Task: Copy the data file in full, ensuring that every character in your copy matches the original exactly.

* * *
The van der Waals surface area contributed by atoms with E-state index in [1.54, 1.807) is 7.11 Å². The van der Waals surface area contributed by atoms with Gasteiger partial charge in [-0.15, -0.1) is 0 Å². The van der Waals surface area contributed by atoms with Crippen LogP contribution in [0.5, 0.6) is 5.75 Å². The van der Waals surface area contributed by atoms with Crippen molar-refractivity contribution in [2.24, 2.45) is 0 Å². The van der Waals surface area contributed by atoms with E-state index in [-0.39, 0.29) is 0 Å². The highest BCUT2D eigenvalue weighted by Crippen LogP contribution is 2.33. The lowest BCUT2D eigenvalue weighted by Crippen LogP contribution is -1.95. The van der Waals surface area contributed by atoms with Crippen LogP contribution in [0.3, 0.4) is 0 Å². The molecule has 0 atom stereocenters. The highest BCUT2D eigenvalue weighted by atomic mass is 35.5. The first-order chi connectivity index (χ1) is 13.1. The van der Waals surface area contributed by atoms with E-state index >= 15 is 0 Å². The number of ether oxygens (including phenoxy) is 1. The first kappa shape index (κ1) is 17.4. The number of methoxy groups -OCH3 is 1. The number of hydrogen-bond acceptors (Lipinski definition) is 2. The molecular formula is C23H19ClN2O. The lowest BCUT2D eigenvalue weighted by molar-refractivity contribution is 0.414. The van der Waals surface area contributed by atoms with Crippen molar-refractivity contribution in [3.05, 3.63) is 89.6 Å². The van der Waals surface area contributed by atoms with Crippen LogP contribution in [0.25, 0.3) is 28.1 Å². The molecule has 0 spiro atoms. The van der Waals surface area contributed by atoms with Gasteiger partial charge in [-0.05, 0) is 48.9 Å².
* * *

The van der Waals surface area contributed by atoms with E-state index in [1.54, 1.807) is 7.11 Å². The van der Waals surface area contributed by atoms with Gasteiger partial charge in [-0.15, -0.1) is 0 Å². The van der Waals surface area contributed by atoms with Crippen LogP contribution in [0.5, 0.6) is 5.75 Å². The van der Waals surface area contributed by atoms with Crippen molar-refractivity contribution in [2.24, 2.45) is 0 Å². The van der Waals surface area contributed by atoms with E-state index in [-0.39, 0.29) is 0 Å². The highest BCUT2D eigenvalue weighted by Crippen LogP contribution is 2.33. The lowest BCUT2D eigenvalue weighted by Crippen LogP contribution is -1.95. The van der Waals surface area contributed by atoms with Crippen LogP contribution in [0.3, 0.4) is 0 Å². The molecule has 0 atom stereocenters. The highest BCUT2D eigenvalue weighted by atomic mass is 35.5. The first-order chi connectivity index (χ1) is 13.1. The van der Waals surface area contributed by atoms with E-state index >= 15 is 0 Å². The number of ether oxygens (including phenoxy) is 1. The first kappa shape index (κ1) is 17.4. The number of methoxy groups -OCH3 is 1. The number of hydrogen-bond acceptors (Lipinski definition) is 2. The molecular formula is C23H19ClN2O. The lowest BCUT2D eigenvalue weighted by molar-refractivity contribution is 0.414. The van der Waals surface area contributed by atoms with Crippen molar-refractivity contribution in [3.05, 3.63) is 89.6 Å². The van der Waals surface area contributed by atoms with Crippen LogP contribution in [0.25, 0.3) is 28.1 Å². The molecule has 0 spiro atoms. The van der Waals surface area contributed by atoms with Gasteiger partial charge in [-0.05, 0) is 48.9 Å².